Redefining retail: Drawing inspiration from South Korea’s success

By big group
27 Oct 2023

Napoleon famously called the British a ‘Nation of shopkeepers’, but in recent years, it’s no secret that the UK retail sector has faced its fair share of challenges, with a slew of disheartening headlines making the rounds. Most recently, Wilko, a favourite among the boomer generation, went into administration. The British Retail Consortium reports the closure of 6,000 shops in the UK over the past five years, and even the British middle-class darling the John Lewis Partnership posted a staggering £234m annual loss, with its chair, Dame Sharon White, agreeing to step down by 2025.  

It’s easy to assume that this decline is primarily driven by the shifting preferences of younger generations, especially Gen Z. However, the reality is far more nuanced. Despite their affinity for technology, 81% of Gen Z still enjoy the experience of shopping in physical stores. The key difference lies in their expectations for a unique shopping experience, including special promotions, giveaways, and discounts. Over two-thirds are inclined to visit physical stores that offer technology-enhanced shopping experiences, and up to 80% of Gen Z use social media for product discovery, emphasizing the importance of a robust online presence for brands.  

While many countries are grappling with retail challenges, South Korea stands out as a success. So, what’s South Korea doing differently to make retail such a successful cornerstone of their consumption culture?  

What truly sets them apart is their reimagining of retail spaces themselves. Exemplified by fashion and luxury brands opening directly managed stores and ending their reliance on domestic distributors, as well as the massive popularity of pop-up stores by brands ranging from Nintendo to Jacquemus and Absolut Vodka, the shopping experience has been revitalized. The importance of South Korea as a fashion Mecca is underpinned by major luxury brands, such as Gucci, and Louis Vuitton, debuting their collections in mesmerizing shows across Seoul’s cityscape. The growth, excitement, and opulence of South Korean retail is far removed from the concrete reality of UK high streets.    

Retail spaces in Korea have evolved from physical locations that showcase and sell products to being a facilitated social media stage for consumers’ attention. In a world where social media is becoming more important for product discovery, it’s crucial for brands to have a strong online presence. This has led to intense competition to design unique, immersive, exciting retail spaces that entice consumers to visit and, more importantly, share their experiences online. When consumers step into a store, it’s no longer just about browsing and finding products; it’s about creating co-branded user-generated content that promotes the brand. Retail spaces no longer sell solely to in-store consumers; they’re a UGC hub to sell to online consumers. The aim is for the store design to go viral on social media and capture a bigger slice of consumer attention, making customers both consumers and creators of marketing content.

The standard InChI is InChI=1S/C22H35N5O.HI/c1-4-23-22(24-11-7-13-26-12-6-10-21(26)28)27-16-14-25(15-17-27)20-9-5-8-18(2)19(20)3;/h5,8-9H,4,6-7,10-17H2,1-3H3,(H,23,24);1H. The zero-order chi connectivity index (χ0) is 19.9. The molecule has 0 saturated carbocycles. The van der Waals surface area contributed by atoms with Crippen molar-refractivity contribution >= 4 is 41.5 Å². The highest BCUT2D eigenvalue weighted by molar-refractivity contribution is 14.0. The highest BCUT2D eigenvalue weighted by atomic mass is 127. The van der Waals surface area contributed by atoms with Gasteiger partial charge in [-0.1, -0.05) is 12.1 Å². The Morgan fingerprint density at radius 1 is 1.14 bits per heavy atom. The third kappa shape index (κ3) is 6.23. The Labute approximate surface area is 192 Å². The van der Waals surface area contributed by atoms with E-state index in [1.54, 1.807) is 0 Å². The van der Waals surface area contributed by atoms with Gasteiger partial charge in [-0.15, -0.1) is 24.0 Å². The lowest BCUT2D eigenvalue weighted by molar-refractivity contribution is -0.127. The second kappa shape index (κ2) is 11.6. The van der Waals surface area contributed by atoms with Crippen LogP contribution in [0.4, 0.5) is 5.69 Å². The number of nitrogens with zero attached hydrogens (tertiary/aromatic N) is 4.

This trend transcends product segments and brands, from Dior’s phalanx of statues outside their pop-up store in Seongsu-dong and the giant cats that fill Nerdy’s flagship store in Hongdae, to the ever-changing designs at Gentle Monster, which embody the “experience-first” retail space ethos. Dosan House, the Gentle Monster flagship store in Apgujeong, changes design every four to six weeks and boasts an in-house team composed of one-third interior designers. This has resulted in a worldwide celebrity following that includes Kylie Jenner, Kendrick Lamar, and homegrown Jennie from BLACKPINK, not to mention the collaborations with brands like Maison Margiela and games like Overwatch.  

So, what can the UK’s declining retail landscape learn from South Korea’s success? Adopting new technologies and innovative promotional strategies are undoubtedly important, but equally crucial is redesigning retail to be relevant to an increasingly social media-crazy world.   

Maybe it’s worth looking back to a different time, when the only sign that hung in a shop carried the legend: ‘The Customer is Always Right’. South Korea seems to have adapted this truism to reflect the desires of a new generation of consumer, responding to changes in customer demands and behaviours, and evolving retail by merging physical and virtual environments into one super sales arena. For UK retail to energise the high street offer, it would be remiss of us not to draw inspiration from the achievements of the South Korean approach.  

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